The Model 50/60 is special because it is the first Erika to have been designed after the formation of Zentronik. It was produced for a longer time (18 years) than any other Erika aside from the old Model 5 (22 years). It also happens to be one of my favorite designs, based on æsthetics, produced by post-1965 Erika. Both 50 and 60 always have a rapid-spacer (indicated by the red dot on the spacebar). Earlier 50/60s came in a red-lined case, while the later ones had a black-lined case. Model 50 lacks a tabulator and is less common than Model 60.

6350288 - 1980

Model 50/60 had quite a few name variants and also was available in a few different colors. As usual, the Hanseatic was an export name for West Germany and Optima was exported to an English-speaking country.

Hanseatic Super De Luxe

Präsident Deluxe SL

Model 60 had a tabulator and the linear progression of color schemes appears to be tan, white and grey-blue, and then finally just white.

5158100 - 1974

5545646 - 1976

6309431 - 1980

6634389 - 1981

7328299 - 1984

8199216 - 1990

Model 60 also existed as Präsidents and a Japy for French export.

Präsident Super Deluxe

Japy P951

Model 48 is essentially an E44 (seen below) with a wide carriage and a card holder. Although it was released in 1974 with the 50/60, it shares more similarities with the 34/44. The only examples I have ever seen were in Spain.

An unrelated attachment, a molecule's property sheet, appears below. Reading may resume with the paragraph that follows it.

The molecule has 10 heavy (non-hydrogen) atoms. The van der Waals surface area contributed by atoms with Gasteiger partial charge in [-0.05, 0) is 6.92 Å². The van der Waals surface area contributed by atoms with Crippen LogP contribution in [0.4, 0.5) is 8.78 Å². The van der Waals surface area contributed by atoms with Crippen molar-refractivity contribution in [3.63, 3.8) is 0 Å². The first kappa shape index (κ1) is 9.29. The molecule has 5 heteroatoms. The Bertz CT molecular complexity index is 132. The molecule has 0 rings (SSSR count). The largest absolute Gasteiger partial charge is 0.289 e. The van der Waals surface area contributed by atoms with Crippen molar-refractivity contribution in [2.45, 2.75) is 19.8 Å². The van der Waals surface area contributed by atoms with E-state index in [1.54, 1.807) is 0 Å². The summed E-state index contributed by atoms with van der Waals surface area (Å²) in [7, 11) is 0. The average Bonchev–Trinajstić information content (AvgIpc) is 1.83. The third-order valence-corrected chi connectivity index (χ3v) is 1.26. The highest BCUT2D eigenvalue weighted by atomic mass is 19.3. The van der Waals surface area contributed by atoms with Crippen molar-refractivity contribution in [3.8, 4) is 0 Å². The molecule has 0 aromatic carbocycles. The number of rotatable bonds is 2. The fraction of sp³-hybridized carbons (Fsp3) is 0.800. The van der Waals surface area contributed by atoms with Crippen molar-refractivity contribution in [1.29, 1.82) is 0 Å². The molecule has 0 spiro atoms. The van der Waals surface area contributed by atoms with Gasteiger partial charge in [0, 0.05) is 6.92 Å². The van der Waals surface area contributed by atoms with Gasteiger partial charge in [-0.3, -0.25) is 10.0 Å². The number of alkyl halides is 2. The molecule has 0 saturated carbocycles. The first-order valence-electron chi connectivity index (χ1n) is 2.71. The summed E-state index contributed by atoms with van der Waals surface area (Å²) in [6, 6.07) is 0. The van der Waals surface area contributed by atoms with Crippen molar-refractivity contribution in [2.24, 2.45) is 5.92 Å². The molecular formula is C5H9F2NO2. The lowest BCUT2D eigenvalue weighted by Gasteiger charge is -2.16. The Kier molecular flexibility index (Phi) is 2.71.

Then there is the mystery of this Hercules 300 SL. It was sold in Germany, and is almost identical to the 48. The only difference is it has a rapid-spacer. This makes it externally look like a 60 with a wide carriage, although it has a card holder which is lacking on the 60. I'm aware of model numbers that exist but I have no information on or examples of, so I'm assuming there's a model number out there for this.

Hercules 300 SL - 6303156 - 1980

Model 34/44: 1975-1991?

The Model 34/44 is basically the same as the 50/60, but lacking a rapid spacer. It's a lot less common than the 50/60 in Erika branded versions, but can be found more frequently under other names. The 34 has no tabulator, while the 44 has one.

The Präsident variation is found in Germany.



Präsident De Luxe

Präsident Deluxe TAB

Tohsei - 6808178 - 1982

The Optima, Craftamatic, and Hanimex versions are found in Australia.

Optima - 7407836 - 1985
Craftamatic Mark I - 6841815 - 1982

Hanimex Elite 34

Models 100/105 and 127: 1977-1991

Model 100/105 is another long-lived Erika commonly seen in and out of Germany. It appears to be the first design to not have been rebranded as a Präsident for West Germany. Model 100 lacks a tabulator. They were sold in white, green, yellow, and tan. They don't have a rapid spacer. Later models, beginning around 1979, have a slightly different carriage body with an indent/groove along the whole width.



100 - 7951112 - 1989

Model 105 has a tabulator. It is somewhat more common than the 100 and came in the same three colors. The earliest versions have the Daro nameplate, but most lack it, showing that production of this model was likely fairly slow at first and increased during the 1980s.



105 - 6638929 - 1981

105 - 6707836 - 1981

105 - 7982004 - 1989

The Optima variant is found in Australia.

Optima 105 - 6787594 - 1982

The only other model 105 variant I have ever seen is this odd Imperial 34. No connection with the Imperial of England, I assume, but other strange things have been seen… (you'll find out at the end of the post)

Imperial 34

The 127 was a wide-carriage version of the 105 and came in the same three colors again.


127 - 1987

A few variations on the 127 can be seen including a Junior and an Erika Champion.